9 Copyright JCAHO Step 2 Determine each step that can “fail” and how it can “fail” Physician Writes Order Medication Order Order Pulled From Chart Order Transcribed By Unit Clerk into MAR Order Transcribed By Pharm Tech Into Pharmacy System NCR copy of order sent to pharmacy Writing illegible Order incomplete Non-formulary drug Used felt pen Confusion abbrev. used Look-alike drug ordered Contrary to approved clinical protocol Order not pulled in Timely manner Transcription error

10 Copyright JCAHO Requirements of LD.5.2 For each identified "failure mode" identify the possible effects on patients (what engineers call the "effect"), and how serious the possible effect on the patient could be (what engineers call the "criticality" of the effect)

11 Copyright JCAHO Step 3 Determine the “effect” of each possible “failure” Illegible handwritingWrong drug, dose, freq, route Incomplete orderWrong dose, freq, route Non-formulary drugMore expensive therapy Used felt penCannot be read on NCR copy Confusing abbreviation usedWrong dose Look alike drug name usedWrong drug Doesn’t followed approved clinical protocol Wrong drug, dose, freq, route

12 Copyright JCAHO Step 4 Determining how serious the possible effect(s) can have on the patient – criticality For each effect: Estimate likelihood of failure (occurrence scale rank) Estimate severity of failure (severity scale rank) Estimate probability that failure is detected (detection scale rank) Then compute criticality index is product of above three or CI=OSR x SSR x DSR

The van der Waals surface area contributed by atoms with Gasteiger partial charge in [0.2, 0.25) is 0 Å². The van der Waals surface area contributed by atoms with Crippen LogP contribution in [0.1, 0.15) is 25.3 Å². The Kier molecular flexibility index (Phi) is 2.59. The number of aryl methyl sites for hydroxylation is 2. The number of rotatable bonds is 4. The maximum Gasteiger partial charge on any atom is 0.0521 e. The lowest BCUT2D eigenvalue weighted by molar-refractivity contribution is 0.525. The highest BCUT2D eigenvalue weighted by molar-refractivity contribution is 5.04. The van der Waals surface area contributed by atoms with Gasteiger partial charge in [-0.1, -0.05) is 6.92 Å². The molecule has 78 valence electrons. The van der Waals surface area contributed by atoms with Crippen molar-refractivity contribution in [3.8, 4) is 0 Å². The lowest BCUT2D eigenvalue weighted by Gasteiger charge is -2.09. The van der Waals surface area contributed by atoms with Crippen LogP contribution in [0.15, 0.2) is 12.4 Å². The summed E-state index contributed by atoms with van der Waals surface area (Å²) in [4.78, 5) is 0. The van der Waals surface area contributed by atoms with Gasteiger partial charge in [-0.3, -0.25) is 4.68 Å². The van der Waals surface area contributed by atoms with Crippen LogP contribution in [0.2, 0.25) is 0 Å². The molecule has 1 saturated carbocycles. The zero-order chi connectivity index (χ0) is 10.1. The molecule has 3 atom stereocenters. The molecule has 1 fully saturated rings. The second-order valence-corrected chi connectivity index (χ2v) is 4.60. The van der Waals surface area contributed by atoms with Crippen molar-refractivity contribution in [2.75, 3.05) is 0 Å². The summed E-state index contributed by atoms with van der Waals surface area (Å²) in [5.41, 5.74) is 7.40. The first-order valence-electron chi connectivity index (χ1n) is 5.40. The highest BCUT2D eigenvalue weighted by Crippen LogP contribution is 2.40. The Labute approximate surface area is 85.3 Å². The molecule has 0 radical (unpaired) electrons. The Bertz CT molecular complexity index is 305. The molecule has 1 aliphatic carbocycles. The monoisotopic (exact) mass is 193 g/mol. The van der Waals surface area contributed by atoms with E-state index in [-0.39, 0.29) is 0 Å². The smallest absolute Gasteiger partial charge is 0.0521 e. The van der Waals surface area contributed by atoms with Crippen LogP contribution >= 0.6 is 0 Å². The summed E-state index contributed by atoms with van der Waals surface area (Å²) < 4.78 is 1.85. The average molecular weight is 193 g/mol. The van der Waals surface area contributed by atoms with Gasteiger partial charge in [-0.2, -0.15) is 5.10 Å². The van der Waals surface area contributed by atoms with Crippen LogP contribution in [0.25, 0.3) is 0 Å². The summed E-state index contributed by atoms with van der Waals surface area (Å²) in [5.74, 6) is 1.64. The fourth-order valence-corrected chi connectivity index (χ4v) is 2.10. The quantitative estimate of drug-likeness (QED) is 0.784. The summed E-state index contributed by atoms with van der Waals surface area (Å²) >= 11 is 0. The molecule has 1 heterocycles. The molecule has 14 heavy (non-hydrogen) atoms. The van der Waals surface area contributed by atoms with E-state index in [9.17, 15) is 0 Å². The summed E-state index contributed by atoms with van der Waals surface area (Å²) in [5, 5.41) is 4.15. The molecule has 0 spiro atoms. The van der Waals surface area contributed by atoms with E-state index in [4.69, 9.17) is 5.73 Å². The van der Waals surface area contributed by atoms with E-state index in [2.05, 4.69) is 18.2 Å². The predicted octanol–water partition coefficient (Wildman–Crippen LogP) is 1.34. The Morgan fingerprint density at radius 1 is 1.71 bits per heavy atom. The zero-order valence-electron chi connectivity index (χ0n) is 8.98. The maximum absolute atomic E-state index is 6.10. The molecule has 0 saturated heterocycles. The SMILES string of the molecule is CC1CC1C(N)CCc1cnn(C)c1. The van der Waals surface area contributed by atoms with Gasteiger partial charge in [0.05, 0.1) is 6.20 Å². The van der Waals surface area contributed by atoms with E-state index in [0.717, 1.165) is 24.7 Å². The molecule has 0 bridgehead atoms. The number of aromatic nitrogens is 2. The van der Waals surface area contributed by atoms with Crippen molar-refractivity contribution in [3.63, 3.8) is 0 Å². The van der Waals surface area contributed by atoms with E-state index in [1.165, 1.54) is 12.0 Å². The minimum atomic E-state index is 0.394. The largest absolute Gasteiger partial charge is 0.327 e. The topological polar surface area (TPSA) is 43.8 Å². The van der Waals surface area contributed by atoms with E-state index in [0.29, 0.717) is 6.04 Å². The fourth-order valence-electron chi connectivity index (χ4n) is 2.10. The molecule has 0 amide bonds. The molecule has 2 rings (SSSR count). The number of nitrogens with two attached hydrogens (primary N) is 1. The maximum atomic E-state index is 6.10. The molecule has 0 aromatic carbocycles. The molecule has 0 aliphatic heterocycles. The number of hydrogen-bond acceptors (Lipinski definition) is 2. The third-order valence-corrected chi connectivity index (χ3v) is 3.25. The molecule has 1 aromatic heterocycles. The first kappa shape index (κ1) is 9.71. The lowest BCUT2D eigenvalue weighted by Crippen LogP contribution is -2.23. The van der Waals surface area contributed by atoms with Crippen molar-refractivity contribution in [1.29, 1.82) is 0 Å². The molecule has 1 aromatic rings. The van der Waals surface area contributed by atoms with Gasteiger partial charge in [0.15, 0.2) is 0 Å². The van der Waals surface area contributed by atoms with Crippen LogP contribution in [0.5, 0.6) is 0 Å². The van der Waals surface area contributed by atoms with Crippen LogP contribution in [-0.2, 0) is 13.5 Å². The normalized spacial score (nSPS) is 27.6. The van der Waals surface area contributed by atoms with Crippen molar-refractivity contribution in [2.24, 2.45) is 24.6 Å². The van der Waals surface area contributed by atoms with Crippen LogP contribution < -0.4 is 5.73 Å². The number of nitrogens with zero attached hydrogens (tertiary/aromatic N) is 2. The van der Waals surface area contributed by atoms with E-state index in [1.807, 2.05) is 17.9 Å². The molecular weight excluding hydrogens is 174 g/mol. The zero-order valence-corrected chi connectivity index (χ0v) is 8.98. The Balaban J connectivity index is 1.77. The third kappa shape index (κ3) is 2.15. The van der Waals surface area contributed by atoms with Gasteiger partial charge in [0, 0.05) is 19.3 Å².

13 Copyright JCAHO Occurrence Scale LikelihoodProbability Remote (1)1 in 10,000 No known occurrence Low (2, 3, 4)1 in 5,000 Possible, but no known data Moderate (5, 6)1 in 200 Documented but infrequent High (7, 8)1 in 100 Documented and frequent Very High (9, 10)1 in 20 Documented, Almost certain

14 Copyright JCAHO Severity Scale Outcome possibilities Slight annoyance (1) May affect the system Moderate System Problem (2, 3) May affect the patient Major System Problem (4, 5) May affect the patient Minor Injury (6) Major Injury (7) Terminal Injury or Death (8, 9)

15 Copyright JCAHO Detection Scale LikelihoodProbability Very High (1)9 out of 10 Error always detected High (2, 3)7 out of 10 Error likely to be detected Moderate (4, 5, 6)5 out of 10 Moderate likelihood of detection Low (7, 8)2 out of 10 Low likelihood of detection Remote (9)0 out of 10 Detection not possible at any point

16 Copyright JCAHO Step 4 (con’t) Rank prioritize the failure modes based on their criticality index.